Friday, July 30, 2010

Suzy at last?

The Reference Frame is the only well-known website in this Solar System that defends supersymmetry as the most likely next experimental discovery in high-energy physics. Others in the "public sector" apparently have no clue.

Well, it seems that there exists a remarkable new exception. Phil Gibbs just wrote the following text:
Suzy at last? (viXra blog)
He puts the increasingly likely observation of SUSY into the context of the early 1980s when people like him got excited by physics during lectures by Stephen Hawking et al. Gibbs was pretty much trained to respect SUSY; I wasn't. As an undergrad in Prague, I was brought up to believe that SUSY was stupid.

All my positive attitudes to these state-of-the-art theories, including string theory itself, were always partially a matter of revolt against the establishment (although such a revolt was never among my main goals). Of course, the "official" opinion of my environment changed when I came to Rutgers in 1997.

ICHEP 2012 in Melbourne, Australia: the first supersymmetric ICHEP?

Let me mention that around the same time, in the mid 1990s, your humble correspondent got excited by texts by Phil Gibbs such as the Event-symmetric spacetime, advocating the permutation of all spacetime points as a principle to build valuable physical theories. If you click at the link, you will see a Prague-based copy of Gibbs' old web pages that I couldn't have edited - or erased - for more than a decade. The server managed to survive, anyway.

It took me a year of learning before I realized that Gibbs was not presenting the actual physics as studied by top physicists, to put it very politely - and additional years before I realized that the strict idea as formulated by Gibbs made no sense at the technical level.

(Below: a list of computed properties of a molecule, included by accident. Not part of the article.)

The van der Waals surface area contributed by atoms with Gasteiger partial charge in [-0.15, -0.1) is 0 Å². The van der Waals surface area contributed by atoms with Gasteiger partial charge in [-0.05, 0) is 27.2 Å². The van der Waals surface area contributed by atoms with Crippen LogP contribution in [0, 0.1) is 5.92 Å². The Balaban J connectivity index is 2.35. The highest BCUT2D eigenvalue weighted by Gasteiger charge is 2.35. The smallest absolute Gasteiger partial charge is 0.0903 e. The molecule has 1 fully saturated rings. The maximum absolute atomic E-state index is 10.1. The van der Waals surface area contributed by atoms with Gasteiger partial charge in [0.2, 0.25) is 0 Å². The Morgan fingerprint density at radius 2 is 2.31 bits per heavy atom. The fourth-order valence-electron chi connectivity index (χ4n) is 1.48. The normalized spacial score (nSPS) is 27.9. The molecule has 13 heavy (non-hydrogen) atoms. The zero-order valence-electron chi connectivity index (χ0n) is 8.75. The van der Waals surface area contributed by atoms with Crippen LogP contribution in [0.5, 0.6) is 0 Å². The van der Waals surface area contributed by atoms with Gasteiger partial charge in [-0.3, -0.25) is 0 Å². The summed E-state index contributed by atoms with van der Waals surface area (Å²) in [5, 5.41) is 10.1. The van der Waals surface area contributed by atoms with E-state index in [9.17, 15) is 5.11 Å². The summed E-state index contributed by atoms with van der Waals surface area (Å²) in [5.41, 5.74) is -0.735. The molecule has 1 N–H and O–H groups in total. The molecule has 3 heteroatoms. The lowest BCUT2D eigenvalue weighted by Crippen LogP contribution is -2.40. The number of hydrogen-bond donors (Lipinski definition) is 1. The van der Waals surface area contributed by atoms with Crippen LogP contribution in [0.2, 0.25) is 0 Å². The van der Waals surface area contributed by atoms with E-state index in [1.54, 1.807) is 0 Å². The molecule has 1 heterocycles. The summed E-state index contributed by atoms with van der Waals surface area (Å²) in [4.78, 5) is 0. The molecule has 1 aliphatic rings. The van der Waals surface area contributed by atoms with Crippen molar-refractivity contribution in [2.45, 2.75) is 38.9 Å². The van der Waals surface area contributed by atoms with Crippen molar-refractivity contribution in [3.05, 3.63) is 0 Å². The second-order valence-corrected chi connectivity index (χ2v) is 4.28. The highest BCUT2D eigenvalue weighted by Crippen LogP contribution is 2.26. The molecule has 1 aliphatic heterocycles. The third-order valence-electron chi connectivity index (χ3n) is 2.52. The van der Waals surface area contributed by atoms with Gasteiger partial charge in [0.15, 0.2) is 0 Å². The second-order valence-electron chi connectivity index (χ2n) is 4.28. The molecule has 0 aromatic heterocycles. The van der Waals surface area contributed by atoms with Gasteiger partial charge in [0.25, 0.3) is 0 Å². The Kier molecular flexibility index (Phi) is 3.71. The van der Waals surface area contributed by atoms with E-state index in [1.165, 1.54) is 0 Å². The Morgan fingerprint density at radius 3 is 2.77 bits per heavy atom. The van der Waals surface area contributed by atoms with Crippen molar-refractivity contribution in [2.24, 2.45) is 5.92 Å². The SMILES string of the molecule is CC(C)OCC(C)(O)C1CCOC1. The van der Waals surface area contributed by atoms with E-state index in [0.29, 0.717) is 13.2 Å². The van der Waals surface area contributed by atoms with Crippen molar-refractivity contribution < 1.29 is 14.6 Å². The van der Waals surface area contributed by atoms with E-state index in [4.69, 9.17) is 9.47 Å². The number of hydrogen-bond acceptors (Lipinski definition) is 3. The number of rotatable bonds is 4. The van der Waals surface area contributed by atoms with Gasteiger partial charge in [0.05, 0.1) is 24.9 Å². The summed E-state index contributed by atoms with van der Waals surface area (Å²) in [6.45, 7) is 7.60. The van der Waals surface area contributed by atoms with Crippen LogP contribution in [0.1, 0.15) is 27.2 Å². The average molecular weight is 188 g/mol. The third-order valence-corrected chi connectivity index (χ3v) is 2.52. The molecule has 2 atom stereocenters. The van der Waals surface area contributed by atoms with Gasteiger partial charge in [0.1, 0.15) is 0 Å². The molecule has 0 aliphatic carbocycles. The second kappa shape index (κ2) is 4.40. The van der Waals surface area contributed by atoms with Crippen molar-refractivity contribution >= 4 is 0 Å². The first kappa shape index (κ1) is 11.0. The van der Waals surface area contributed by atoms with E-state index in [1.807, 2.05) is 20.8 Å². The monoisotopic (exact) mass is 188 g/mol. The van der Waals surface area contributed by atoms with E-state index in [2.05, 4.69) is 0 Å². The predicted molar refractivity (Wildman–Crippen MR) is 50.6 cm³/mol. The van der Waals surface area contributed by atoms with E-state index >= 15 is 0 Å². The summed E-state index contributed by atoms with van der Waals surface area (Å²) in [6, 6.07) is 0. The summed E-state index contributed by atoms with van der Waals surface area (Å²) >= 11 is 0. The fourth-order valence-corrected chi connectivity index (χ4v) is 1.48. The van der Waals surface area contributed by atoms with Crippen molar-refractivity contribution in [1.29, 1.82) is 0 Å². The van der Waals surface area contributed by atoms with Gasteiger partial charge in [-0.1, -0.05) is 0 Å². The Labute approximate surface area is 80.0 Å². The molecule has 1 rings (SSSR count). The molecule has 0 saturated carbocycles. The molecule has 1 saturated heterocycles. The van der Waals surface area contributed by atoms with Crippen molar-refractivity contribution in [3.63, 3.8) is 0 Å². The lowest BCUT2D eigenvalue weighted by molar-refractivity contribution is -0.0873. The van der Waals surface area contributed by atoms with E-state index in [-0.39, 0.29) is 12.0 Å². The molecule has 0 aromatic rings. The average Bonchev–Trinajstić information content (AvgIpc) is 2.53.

However, it's still true that the musings about the permutations of points in spacetime (and on the world sheet, as I figured out) have played a positive role in my discovery of matrix string theory in late 1996. I appreciated that a configuration of one long closed string and two shorter closed strings wound around the same 8-shaped path in spacetime can only differ by the permutation of the "connecting information" about the structure of the intersection point.

The "number of strings" operator had to be ill-defined and emergent. As long as you treat all local permutations of a configuration democratically, all the states with different numbers of closed strings have to belong to the "same sector" and matrix string theory eventually realized this picture of stringy physics perfectly.

A non-perturbative, exact description of 10-dimensional stringy vacua emerges from matrix string theory as a bonus.

One barn at the Fermilab

Via Fermilab Today...

Jeanette Anderson turned 100 years old three weeks ago. Her barn celebrates 100th birthday this year, too. Her home became a part of the Fermilab and her barn whose cross section is shown on the picture above became the unit for the cross section in particle physics.

In reality, the physicists found Anderson's barn way too big. So they developed a miniature model of it whose area is 10^{-28} square meters. But they still call it one barn, in order to remember Ms Anderson's sacrifices for physics. Even though the proton-antiproton collisions have a cross section of 0.1 barn or so, a barn is still way too big a unit for the most valuable processes that the Fermilab is trying to find in the haystack of recent data - processes whose cross section is closer to a femtobarn, or 10^{-15} barn.

Ms Anderson wouldn't be able to store too much food in her modern femtobarn. However, it could be big enough to hide Mr Higgs who is famous for the mechanism originally envisioned by physicist Philip Anderson who is probably not Jeanette Anderson's relative (unless Charles Darwin is right).

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